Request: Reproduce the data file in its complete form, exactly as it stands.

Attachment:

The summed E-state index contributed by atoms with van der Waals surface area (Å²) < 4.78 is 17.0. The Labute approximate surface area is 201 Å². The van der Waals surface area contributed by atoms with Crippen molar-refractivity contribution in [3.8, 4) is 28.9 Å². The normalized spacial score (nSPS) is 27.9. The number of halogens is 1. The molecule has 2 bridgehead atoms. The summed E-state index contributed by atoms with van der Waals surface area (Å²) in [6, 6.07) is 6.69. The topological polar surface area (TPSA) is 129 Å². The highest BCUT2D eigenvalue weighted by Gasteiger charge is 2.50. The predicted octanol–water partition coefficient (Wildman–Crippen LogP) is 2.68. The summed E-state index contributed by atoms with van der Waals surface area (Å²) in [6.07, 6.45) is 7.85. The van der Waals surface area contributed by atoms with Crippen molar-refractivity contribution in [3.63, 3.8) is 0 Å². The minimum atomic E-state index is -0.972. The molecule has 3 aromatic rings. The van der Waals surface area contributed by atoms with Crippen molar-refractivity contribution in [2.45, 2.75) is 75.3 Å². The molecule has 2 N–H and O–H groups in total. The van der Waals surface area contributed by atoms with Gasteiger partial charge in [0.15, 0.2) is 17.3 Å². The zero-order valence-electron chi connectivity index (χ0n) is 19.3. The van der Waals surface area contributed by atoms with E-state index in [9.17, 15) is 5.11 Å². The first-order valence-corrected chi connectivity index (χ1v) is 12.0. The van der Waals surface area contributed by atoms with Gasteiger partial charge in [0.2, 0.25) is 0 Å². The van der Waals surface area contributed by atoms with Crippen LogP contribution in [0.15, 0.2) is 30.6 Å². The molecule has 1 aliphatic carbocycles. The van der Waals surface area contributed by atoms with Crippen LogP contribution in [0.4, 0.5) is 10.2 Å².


The summed E-state index contributed by atoms with van der Waals surface area (Å²) < 4.78 is 17.0. The Labute approximate surface area is 201 Å². The van der Waals surface area contributed by atoms with Crippen molar-refractivity contribution in [3.8, 4) is 28.9 Å². The normalized spacial score (nSPS) is 27.9. The number of halogens is 1. The molecule has 2 bridgehead atoms. The summed E-state index contributed by atoms with van der Waals surface area (Å²) in [6, 6.07) is 6.69. The topological polar surface area (TPSA) is 129 Å². The highest BCUT2D eigenvalue weighted by Gasteiger charge is 2.50. The predicted octanol–water partition coefficient (Wildman–Crippen LogP) is 2.68. The summed E-state index contributed by atoms with van der Waals surface area (Å²) in [6.07, 6.45) is 7.85. The van der Waals surface area contributed by atoms with Crippen molar-refractivity contribution in [3.63, 3.8) is 0 Å². The minimum atomic E-state index is -0.972. The molecule has 3 aromatic rings. The van der Waals surface area contributed by atoms with Crippen molar-refractivity contribution in [2.45, 2.75) is 75.3 Å². The molecule has 2 N–H and O–H groups in total. The van der Waals surface area contributed by atoms with Gasteiger partial charge in [0.15, 0.2) is 17.3 Å². The zero-order valence-electron chi connectivity index (χ0n) is 19.3. The van der Waals surface area contributed by atoms with E-state index in [9.17, 15) is 5.11 Å². The first-order valence-corrected chi connectivity index (χ1v) is 12.0. The van der Waals surface area contributed by atoms with Gasteiger partial charge in [0.2, 0.25) is 0 Å². The van der Waals surface area contributed by atoms with Crippen LogP contribution in [0.15, 0.2) is 30.6 Å². The molecule has 1 aliphatic carbocycles. The van der Waals surface area contributed by atoms with Crippen LogP contribution in [0.4, 0.5) is 10.2 Å².